Other factors that trigger skin dehydration are air conditioning and central heating (which make the ambient air more comfortable for you, but not for your skin), using products that aren’t nourishing enough, general aging (which dries out the skin), and hot water.
Though dry skin and dehydrated skin are different, hot water is the enemy of both concerns due to its tendency to remove natural oils from skin. So, pump the brakes on your luxurious hot baths or showers. Also, “In some cities, the water tends to contain lime and other ingredients that can be very stripping as well,” warns Dr. Hirsch. She recommends quick “in and out” showers instead of long ones.
As for resolving already dehydrated skin, “The cheapest way to look younger and better is to put moisturizer on your face,” says Dr. Hirsch. You can also slather on serums, which are more able to deeply penetrate the skin due to their lighter molecular weight. Regarding ingredients to look for, the doctor recommends hyaluronic acid and peptides. The former is known for its ability to draw moisture into the skin, while peptides plump and hydrate. You can get both of them in Volition® Beauty Celery Green CreamTM with Hyaluronic Acid + Peptides ($55).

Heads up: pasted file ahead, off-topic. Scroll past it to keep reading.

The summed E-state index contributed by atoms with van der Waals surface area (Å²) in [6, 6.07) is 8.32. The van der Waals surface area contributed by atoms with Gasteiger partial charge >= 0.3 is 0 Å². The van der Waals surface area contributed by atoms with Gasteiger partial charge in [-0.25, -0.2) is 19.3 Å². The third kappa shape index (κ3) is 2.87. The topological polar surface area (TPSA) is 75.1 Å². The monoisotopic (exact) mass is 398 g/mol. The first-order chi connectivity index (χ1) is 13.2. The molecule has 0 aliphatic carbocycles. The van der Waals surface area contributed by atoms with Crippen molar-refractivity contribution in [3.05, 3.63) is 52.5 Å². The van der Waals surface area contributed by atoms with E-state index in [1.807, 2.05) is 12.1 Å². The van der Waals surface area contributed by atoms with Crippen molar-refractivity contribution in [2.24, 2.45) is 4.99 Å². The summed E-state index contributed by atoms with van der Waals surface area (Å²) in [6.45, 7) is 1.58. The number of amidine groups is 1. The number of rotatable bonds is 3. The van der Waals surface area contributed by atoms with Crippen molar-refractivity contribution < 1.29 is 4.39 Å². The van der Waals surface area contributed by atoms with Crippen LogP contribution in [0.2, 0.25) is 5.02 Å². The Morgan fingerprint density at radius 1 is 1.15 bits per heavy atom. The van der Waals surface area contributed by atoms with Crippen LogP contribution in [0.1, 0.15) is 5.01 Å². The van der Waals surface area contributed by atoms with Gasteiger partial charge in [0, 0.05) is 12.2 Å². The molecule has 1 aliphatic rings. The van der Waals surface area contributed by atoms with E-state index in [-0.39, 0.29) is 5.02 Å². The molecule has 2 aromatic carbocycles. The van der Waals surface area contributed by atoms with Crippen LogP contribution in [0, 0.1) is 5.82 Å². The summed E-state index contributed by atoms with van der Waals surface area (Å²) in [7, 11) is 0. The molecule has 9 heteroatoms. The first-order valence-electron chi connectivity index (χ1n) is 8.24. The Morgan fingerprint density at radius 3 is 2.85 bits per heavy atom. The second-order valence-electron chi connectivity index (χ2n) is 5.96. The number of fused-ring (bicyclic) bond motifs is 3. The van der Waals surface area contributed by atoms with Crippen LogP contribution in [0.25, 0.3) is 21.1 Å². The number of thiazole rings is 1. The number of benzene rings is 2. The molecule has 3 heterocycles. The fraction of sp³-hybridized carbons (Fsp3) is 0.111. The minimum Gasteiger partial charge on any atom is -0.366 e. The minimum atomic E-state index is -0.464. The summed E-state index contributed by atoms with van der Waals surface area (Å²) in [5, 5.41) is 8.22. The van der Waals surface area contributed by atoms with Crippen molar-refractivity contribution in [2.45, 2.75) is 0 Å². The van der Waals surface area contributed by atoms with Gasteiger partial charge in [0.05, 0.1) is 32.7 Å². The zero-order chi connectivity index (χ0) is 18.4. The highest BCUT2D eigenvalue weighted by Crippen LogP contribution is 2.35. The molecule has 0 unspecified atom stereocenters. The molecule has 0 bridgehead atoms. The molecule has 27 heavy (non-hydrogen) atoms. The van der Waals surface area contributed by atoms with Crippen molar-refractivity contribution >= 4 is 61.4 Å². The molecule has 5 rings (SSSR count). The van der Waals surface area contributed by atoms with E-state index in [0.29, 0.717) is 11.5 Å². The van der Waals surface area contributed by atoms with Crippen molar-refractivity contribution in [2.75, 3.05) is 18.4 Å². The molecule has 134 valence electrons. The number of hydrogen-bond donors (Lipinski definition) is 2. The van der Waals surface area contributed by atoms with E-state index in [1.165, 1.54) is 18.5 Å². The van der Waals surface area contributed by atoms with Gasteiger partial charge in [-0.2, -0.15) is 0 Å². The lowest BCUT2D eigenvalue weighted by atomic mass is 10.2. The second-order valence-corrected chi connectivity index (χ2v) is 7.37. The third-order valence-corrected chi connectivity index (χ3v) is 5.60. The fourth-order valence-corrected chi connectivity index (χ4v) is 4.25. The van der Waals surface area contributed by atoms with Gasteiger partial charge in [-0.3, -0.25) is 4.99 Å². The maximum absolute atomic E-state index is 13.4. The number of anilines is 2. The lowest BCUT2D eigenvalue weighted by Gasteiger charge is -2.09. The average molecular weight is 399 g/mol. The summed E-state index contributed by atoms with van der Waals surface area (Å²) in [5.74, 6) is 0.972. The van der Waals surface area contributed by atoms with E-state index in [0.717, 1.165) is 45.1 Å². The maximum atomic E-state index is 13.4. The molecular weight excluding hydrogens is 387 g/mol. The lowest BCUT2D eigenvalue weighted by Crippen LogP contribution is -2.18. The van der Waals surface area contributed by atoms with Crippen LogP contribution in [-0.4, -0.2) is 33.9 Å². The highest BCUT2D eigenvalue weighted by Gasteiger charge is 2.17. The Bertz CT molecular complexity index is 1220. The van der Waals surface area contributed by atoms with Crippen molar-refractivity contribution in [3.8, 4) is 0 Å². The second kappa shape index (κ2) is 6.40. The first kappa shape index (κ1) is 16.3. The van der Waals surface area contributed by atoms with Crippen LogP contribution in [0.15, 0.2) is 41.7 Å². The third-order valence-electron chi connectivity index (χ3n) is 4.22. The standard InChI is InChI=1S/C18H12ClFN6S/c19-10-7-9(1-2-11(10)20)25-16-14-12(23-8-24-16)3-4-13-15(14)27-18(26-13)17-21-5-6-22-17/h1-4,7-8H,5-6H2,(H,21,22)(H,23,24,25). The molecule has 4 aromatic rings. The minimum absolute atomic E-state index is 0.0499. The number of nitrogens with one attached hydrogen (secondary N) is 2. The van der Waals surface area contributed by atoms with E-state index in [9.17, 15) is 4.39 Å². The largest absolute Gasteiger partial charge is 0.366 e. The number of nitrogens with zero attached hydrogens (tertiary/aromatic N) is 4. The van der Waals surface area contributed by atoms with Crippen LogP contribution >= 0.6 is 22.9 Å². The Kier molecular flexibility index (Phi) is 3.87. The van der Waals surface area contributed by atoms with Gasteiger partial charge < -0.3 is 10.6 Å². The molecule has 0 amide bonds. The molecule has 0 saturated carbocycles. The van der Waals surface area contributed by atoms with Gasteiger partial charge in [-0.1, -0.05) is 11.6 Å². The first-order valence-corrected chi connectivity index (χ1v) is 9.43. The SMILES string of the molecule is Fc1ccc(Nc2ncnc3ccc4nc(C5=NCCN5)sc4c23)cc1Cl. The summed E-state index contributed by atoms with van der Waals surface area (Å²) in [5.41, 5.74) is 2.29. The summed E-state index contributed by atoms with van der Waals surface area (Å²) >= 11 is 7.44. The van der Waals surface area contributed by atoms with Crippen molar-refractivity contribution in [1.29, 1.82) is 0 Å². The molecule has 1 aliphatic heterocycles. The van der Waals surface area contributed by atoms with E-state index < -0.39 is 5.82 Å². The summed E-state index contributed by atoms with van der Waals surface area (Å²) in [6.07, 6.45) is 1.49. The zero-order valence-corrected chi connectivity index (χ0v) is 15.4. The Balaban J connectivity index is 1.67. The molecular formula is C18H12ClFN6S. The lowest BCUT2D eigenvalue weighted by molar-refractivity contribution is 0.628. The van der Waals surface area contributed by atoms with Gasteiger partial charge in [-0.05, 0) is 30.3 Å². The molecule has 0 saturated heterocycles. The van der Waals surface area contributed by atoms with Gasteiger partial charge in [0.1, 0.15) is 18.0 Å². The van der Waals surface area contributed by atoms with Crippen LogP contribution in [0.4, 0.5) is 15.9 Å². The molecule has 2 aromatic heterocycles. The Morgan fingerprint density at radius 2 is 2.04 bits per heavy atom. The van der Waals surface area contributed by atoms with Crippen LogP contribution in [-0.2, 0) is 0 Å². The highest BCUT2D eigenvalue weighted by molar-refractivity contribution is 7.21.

While mild exfoliation can be beneficial to sweep away dead skin, it’s important to avoid overdoing aggressive products that strip the skin. “More often than not, [patients] are using them too much,” says Dr. Hirsch. “That can really strip the moisture from skin and wind up causing you to be very dehydrated.”
Although we’d never advise you to skip out on drinking your eight, eight-ounce glasses of H₂O a day, chugging water is only part of the answer to treating and preventing dehydrated skin. It's important to be hydrated in your diet also. “There are lots of ways through food to also get fluids into your body in a good way,” she says. “I often encourage people to eat things like watermelon or cucumber, which are both packed with fluids.”
Regardless of the season, these identifiers and solutions can help combat both dry and/or dehydrated skin throughout the year.